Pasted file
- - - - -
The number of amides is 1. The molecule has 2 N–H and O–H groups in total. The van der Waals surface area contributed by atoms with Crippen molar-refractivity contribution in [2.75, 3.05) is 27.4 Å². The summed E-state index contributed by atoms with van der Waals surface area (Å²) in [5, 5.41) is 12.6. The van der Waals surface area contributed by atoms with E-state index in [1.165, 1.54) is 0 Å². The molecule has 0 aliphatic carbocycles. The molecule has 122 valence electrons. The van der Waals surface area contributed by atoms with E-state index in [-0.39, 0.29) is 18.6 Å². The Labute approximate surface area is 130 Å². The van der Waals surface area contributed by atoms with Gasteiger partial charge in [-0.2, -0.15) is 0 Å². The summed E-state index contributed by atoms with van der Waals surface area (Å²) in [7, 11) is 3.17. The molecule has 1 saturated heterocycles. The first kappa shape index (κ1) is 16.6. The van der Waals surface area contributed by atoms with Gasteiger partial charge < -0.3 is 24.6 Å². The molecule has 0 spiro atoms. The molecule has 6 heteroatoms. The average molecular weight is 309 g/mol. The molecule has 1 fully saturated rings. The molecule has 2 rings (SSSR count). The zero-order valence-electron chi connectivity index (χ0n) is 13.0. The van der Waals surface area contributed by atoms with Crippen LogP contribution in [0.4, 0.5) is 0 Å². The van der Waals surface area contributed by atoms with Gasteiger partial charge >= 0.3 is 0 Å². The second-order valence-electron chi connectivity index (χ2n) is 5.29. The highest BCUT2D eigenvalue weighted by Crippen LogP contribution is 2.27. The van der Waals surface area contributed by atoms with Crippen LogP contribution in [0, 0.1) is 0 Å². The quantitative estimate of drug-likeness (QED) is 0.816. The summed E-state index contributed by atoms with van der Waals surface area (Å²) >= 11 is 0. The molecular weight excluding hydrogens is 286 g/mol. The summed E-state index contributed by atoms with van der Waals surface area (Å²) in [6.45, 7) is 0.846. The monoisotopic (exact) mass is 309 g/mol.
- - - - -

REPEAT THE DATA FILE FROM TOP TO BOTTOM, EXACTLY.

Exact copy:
The number of amides is 1. The molecule has 2 N–H and O–H groups in total. The van der Waals surface area contributed by atoms with Crippen molar-refractivity contribution in [2.75, 3.05) is 27.4 Å². The summed E-state index contributed by atoms with van der Waals surface area (Å²) in [5, 5.41) is 12.6. The van der Waals surface area contributed by atoms with E-state index in [1.165, 1.54) is 0 Å². The molecule has 0 aliphatic carbocycles. The molecule has 122 valence electrons. The van der Waals surface area contributed by atoms with E-state index in [-0.39, 0.29) is 18.6 Å². The Labute approximate surface area is 130 Å². The van der Waals surface area contributed by atoms with Gasteiger partial charge in [-0.2, -0.15) is 0 Å². The summed E-state index contributed by atoms with van der Waals surface area (Å²) in [7, 11) is 3.17. The molecule has 1 saturated heterocycles. The first kappa shape index (κ1) is 16.6. The van der Waals surface area contributed by atoms with Gasteiger partial charge < -0.3 is 24.6 Å². The molecule has 0 spiro atoms. The molecule has 6 heteroatoms. The average molecular weight is 309 g/mol. The molecule has 1 fully saturated rings. The molecule has 2 rings (SSSR count). The zero-order valence-electron chi connectivity index (χ0n) is 13.0. The van der Waals surface area contributed by atoms with Crippen LogP contribution in [0.4, 0.5) is 0 Å². The van der Waals surface area contributed by atoms with Gasteiger partial charge >= 0.3 is 0 Å². The second-order valence-electron chi connectivity index (χ2n) is 5.29. The highest BCUT2D eigenvalue weighted by Crippen LogP contribution is 2.27. The van der Waals surface area contributed by atoms with Crippen LogP contribution in [0, 0.1) is 0 Å². The quantitative estimate of drug-likeness (QED) is 0.816. The summed E-state index contributed by atoms with van der Waals surface area (Å²) >= 11 is 0. The molecular weight excluding hydrogens is 286 g/mol. The summed E-state index contributed by atoms with van der Waals surface area (Å²) in [6.45, 7) is 0.846. The monoisotopic (exact) mass is 309 g/mol.